The Royal Dutch League for Physical Culture, or to give it its correct title, De Koninklijke Nederlandse Bond voor Lichamelijke Opvoeding (KNBLO), the sponsors of the Nijmegen International Four Days Marches, traces its origins from a small group of physical fitness enthusiasts in The Hague in the early 1900s. Physical Education was still in its infancy in the Netherlands and the aim of the League was to encourage Dutch people from all walks of life to participate in some form of physical activity. In May 1908 the KNBLO received its Royal Statute and a programme of outdoor sporting activities including Athletics, Hockey, Equestrian Events and Soccer as well as Road Walking was organized for July 1909 in a number of locations throughout the Netherlands .

Early records are sparse but the Marathon Road Walks rapidly increased in popularity. The routes were initially organized on a point-to-point basis with differing towns nominated as the daily start point. In the beginning the majority of the participants in the Four Days Marches were servicemen, although civilians were encouraged to enter. The first woman to enter the Four Days Marches did so in 1913.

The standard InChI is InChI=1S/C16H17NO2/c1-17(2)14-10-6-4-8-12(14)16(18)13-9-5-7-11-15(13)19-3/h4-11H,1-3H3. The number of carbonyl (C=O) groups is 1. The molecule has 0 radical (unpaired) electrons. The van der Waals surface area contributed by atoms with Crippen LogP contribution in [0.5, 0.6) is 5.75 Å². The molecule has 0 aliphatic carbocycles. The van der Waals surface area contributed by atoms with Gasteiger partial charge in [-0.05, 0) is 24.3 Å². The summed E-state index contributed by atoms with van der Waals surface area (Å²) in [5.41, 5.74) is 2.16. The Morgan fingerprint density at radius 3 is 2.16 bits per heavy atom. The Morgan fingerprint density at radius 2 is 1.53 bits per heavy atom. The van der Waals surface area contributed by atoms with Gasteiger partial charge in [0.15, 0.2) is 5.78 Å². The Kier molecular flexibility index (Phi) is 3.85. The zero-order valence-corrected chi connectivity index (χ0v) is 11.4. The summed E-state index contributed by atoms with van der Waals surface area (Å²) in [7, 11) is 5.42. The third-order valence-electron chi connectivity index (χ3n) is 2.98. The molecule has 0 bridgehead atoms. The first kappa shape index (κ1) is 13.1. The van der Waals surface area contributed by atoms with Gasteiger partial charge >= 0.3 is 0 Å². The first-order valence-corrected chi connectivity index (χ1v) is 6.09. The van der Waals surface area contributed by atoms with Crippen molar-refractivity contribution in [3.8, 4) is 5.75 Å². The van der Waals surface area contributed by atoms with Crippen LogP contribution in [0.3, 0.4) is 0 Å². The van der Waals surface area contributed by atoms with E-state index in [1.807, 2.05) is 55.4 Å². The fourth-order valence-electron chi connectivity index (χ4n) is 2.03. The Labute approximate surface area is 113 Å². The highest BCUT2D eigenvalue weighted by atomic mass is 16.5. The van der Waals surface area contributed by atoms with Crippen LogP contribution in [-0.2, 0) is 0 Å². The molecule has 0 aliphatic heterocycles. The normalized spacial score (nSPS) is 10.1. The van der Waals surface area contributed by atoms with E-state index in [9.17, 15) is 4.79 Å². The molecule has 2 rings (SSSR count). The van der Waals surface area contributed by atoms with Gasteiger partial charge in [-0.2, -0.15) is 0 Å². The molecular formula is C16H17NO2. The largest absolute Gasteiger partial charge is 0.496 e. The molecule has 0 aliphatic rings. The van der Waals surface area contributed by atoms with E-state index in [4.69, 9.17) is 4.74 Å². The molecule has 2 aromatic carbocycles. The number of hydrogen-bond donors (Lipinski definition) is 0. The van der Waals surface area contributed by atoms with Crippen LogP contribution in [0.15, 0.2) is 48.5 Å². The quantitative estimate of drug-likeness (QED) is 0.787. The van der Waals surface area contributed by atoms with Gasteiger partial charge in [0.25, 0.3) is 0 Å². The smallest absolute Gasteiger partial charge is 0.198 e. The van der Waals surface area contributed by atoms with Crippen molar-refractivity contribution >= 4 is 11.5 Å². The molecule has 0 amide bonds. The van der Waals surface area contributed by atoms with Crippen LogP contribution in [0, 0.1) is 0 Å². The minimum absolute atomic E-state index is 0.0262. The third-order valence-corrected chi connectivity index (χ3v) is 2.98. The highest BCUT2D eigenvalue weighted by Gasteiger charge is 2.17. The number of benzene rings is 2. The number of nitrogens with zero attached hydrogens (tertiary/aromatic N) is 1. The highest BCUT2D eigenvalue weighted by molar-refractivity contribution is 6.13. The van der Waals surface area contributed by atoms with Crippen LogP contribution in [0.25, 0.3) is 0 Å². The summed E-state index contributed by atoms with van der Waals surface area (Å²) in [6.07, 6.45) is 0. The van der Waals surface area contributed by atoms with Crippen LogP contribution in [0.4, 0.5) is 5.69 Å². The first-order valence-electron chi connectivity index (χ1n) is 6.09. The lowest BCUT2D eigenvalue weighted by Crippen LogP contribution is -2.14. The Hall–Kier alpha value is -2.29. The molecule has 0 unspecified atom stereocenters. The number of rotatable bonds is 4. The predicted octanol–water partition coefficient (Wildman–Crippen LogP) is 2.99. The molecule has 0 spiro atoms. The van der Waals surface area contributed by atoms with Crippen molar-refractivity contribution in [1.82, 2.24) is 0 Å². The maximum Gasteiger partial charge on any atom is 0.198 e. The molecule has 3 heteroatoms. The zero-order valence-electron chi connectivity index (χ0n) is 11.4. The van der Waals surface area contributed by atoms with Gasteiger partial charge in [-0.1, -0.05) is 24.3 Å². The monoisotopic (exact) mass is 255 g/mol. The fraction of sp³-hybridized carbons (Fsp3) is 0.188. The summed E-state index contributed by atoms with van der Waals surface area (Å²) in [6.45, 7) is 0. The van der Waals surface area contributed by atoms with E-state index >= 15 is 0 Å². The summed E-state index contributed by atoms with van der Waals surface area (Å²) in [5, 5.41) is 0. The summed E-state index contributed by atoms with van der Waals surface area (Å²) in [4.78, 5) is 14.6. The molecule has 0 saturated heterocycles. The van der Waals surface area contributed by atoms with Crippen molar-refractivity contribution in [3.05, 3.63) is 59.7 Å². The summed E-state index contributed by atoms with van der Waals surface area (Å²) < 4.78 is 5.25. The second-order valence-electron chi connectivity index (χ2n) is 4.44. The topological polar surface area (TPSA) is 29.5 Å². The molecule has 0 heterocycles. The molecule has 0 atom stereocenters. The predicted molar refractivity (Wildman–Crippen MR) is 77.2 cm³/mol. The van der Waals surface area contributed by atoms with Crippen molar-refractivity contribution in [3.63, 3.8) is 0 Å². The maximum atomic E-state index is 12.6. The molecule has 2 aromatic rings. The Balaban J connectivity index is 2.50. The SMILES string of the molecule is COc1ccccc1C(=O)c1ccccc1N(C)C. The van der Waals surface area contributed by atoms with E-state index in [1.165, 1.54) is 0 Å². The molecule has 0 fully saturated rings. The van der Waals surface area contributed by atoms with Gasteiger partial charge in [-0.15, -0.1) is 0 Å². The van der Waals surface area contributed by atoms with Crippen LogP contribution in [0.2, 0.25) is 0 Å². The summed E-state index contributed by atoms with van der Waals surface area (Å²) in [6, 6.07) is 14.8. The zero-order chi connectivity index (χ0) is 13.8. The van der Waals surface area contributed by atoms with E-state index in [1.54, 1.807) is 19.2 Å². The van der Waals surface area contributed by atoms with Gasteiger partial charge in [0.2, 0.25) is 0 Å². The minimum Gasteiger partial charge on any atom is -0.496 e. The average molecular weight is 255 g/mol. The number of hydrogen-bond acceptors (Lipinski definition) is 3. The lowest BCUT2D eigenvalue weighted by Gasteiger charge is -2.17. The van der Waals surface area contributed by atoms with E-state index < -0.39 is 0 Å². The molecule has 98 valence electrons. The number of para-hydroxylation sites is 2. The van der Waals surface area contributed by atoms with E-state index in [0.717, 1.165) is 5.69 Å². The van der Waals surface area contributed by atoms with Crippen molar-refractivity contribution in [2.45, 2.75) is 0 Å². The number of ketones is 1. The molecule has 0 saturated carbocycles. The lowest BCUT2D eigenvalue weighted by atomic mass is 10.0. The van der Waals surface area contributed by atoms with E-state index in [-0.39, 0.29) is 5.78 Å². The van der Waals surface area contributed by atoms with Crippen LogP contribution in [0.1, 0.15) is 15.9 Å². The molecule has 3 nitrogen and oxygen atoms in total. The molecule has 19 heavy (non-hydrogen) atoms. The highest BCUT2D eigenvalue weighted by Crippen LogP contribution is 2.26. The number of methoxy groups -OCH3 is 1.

There were no Marches in 1914 or 1915 but the 1917 Marches were notable in that, for the first time, Nijmegen was included in the itinerary. In 1927 Nijmegen was nominated as the permanent home of the Four Days Marches. In 1928 the title was changed to the Nijmegen International Four Days Marches and foreign participants were invited. Entries from Great Britain , France , Germany and Norway resulted with other nations joining in throughout the 1930s.

The civilian entry into the Marches had rapidly increased and by 1932 had overtaken the number of service entries. The Marches increased in popularity and numbers, when in 1939 they were suspended for the duration of World War Two. Despite the problems of the immediate post war period, over 4,000 people participated in the first post-war Four Days Marches in 1946, including a detachment of Belgian paratroopers who caused a sensation by arriving by parachute.